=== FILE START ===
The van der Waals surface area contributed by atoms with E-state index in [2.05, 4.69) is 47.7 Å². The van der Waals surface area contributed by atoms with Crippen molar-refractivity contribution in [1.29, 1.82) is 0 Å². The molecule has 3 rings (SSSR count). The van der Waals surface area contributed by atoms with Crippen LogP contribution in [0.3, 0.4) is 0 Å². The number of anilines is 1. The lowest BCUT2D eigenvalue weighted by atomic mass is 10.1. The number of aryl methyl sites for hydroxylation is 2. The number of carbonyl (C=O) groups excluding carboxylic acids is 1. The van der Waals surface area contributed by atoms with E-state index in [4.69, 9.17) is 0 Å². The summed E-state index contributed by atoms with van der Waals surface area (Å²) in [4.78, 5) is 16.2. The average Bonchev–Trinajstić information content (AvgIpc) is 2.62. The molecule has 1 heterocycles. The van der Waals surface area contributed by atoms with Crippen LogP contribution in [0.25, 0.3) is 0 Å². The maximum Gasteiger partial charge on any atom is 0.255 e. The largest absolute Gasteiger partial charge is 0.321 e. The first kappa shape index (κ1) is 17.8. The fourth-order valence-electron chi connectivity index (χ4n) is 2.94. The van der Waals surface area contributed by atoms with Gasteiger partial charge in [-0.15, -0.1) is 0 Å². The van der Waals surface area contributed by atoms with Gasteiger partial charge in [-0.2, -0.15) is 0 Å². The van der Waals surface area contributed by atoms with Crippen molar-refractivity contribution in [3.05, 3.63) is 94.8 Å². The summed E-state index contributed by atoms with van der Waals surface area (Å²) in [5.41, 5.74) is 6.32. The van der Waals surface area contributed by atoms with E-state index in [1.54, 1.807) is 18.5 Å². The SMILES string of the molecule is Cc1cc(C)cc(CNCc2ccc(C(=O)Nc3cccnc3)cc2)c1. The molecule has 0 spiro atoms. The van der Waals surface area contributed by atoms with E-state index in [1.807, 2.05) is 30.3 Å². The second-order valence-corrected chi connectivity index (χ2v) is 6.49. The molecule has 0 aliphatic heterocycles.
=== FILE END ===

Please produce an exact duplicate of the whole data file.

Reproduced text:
The van der Waals surface area contributed by atoms with E-state index in [2.05, 4.69) is 47.7 Å². The van der Waals surface area contributed by atoms with Crippen molar-refractivity contribution in [1.29, 1.82) is 0 Å². The molecule has 3 rings (SSSR count). The van der Waals surface area contributed by atoms with Crippen LogP contribution in [0.3, 0.4) is 0 Å². The number of anilines is 1. The lowest BCUT2D eigenvalue weighted by atomic mass is 10.1. The number of aryl methyl sites for hydroxylation is 2. The number of carbonyl (C=O) groups excluding carboxylic acids is 1. The van der Waals surface area contributed by atoms with E-state index in [4.69, 9.17) is 0 Å². The summed E-state index contributed by atoms with van der Waals surface area (Å²) in [4.78, 5) is 16.2. The average Bonchev–Trinajstić information content (AvgIpc) is 2.62. The molecule has 1 heterocycles. The van der Waals surface area contributed by atoms with Crippen LogP contribution in [0.25, 0.3) is 0 Å². The maximum Gasteiger partial charge on any atom is 0.255 e. The largest absolute Gasteiger partial charge is 0.321 e. The first kappa shape index (κ1) is 17.8. The fourth-order valence-electron chi connectivity index (χ4n) is 2.94. The van der Waals surface area contributed by atoms with Gasteiger partial charge in [-0.15, -0.1) is 0 Å². The van der Waals surface area contributed by atoms with Gasteiger partial charge in [-0.2, -0.15) is 0 Å². The van der Waals surface area contributed by atoms with Crippen molar-refractivity contribution in [3.05, 3.63) is 94.8 Å². The summed E-state index contributed by atoms with van der Waals surface area (Å²) in [5.41, 5.74) is 6.32. The van der Waals surface area contributed by atoms with E-state index in [1.54, 1.807) is 18.5 Å². The SMILES string of the molecule is Cc1cc(C)cc(CNCc2ccc(C(=O)Nc3cccnc3)cc2)c1. The molecule has 0 spiro atoms. The van der Waals surface area contributed by atoms with E-state index in [1.807, 2.05) is 30.3 Å². The second-order valence-corrected chi connectivity index (χ2v) is 6.49. The molecule has 0 aliphatic heterocycles.